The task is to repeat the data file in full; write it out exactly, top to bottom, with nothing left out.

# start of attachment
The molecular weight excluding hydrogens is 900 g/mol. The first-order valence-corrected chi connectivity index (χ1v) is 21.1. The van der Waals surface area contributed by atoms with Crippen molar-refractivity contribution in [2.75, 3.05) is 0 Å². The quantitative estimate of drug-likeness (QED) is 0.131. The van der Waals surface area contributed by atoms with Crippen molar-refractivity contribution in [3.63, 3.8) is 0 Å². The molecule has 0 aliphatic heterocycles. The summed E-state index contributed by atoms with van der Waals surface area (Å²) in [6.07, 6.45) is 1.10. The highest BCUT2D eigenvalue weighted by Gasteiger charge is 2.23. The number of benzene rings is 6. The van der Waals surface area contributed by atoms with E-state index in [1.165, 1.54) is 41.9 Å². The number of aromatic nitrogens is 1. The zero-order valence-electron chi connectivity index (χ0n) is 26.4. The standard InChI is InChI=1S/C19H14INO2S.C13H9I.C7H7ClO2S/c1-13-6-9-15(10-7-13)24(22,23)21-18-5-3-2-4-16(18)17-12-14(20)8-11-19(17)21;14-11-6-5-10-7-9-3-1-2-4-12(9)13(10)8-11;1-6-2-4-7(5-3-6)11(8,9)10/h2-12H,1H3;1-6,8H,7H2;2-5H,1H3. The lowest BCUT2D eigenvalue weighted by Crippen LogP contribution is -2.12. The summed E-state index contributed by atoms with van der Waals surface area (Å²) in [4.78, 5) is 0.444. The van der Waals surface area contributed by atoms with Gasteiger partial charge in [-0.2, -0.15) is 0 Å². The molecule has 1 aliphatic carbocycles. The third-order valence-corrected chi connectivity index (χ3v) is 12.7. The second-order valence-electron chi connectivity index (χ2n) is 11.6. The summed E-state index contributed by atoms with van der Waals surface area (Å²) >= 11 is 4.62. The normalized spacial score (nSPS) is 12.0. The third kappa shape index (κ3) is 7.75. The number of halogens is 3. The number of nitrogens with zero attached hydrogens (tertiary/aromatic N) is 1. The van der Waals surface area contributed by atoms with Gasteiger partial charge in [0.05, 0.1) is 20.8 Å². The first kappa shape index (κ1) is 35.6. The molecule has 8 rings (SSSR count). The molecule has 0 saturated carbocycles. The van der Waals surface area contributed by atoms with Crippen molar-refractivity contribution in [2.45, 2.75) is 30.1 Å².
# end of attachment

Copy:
The molecular weight excluding hydrogens is 900 g/mol. The first-order valence-corrected chi connectivity index (χ1v) is 21.1. The van der Waals surface area contributed by atoms with Crippen molar-refractivity contribution in [2.75, 3.05) is 0 Å². The quantitative estimate of drug-likeness (QED) is 0.131. The van der Waals surface area contributed by atoms with Crippen molar-refractivity contribution in [3.63, 3.8) is 0 Å². The molecule has 0 aliphatic heterocycles. The summed E-state index contributed by atoms with van der Waals surface area (Å²) in [6.07, 6.45) is 1.10. The highest BCUT2D eigenvalue weighted by Gasteiger charge is 2.23. The number of benzene rings is 6. The van der Waals surface area contributed by atoms with E-state index in [1.165, 1.54) is 41.9 Å². The number of aromatic nitrogens is 1. The zero-order valence-electron chi connectivity index (χ0n) is 26.4. The standard InChI is InChI=1S/C19H14INO2S.C13H9I.C7H7ClO2S/c1-13-6-9-15(10-7-13)24(22,23)21-18-5-3-2-4-16(18)17-12-14(20)8-11-19(17)21;14-11-6-5-10-7-9-3-1-2-4-12(9)13(10)8-11;1-6-2-4-7(5-3-6)11(8,9)10/h2-12H,1H3;1-6,8H,7H2;2-5H,1H3. The lowest BCUT2D eigenvalue weighted by Crippen LogP contribution is -2.12. The summed E-state index contributed by atoms with van der Waals surface area (Å²) in [4.78, 5) is 0.444. The van der Waals surface area contributed by atoms with Gasteiger partial charge in [-0.2, -0.15) is 0 Å². The molecule has 1 aliphatic carbocycles. The third-order valence-corrected chi connectivity index (χ3v) is 12.7. The second-order valence-electron chi connectivity index (χ2n) is 11.6. The summed E-state index contributed by atoms with van der Waals surface area (Å²) >= 11 is 4.62. The normalized spacial score (nSPS) is 12.0. The third kappa shape index (κ3) is 7.75. The number of halogens is 3. The number of nitrogens with zero attached hydrogens (tertiary/aromatic N) is 1. The van der Waals surface area contributed by atoms with Gasteiger partial charge in [0.05, 0.1) is 20.8 Å². The first kappa shape index (κ1) is 35.6. The molecule has 8 rings (SSSR count). The molecule has 0 saturated carbocycles. The van der Waals surface area contributed by atoms with Crippen molar-refractivity contribution in [2.45, 2.75) is 30.1 Å².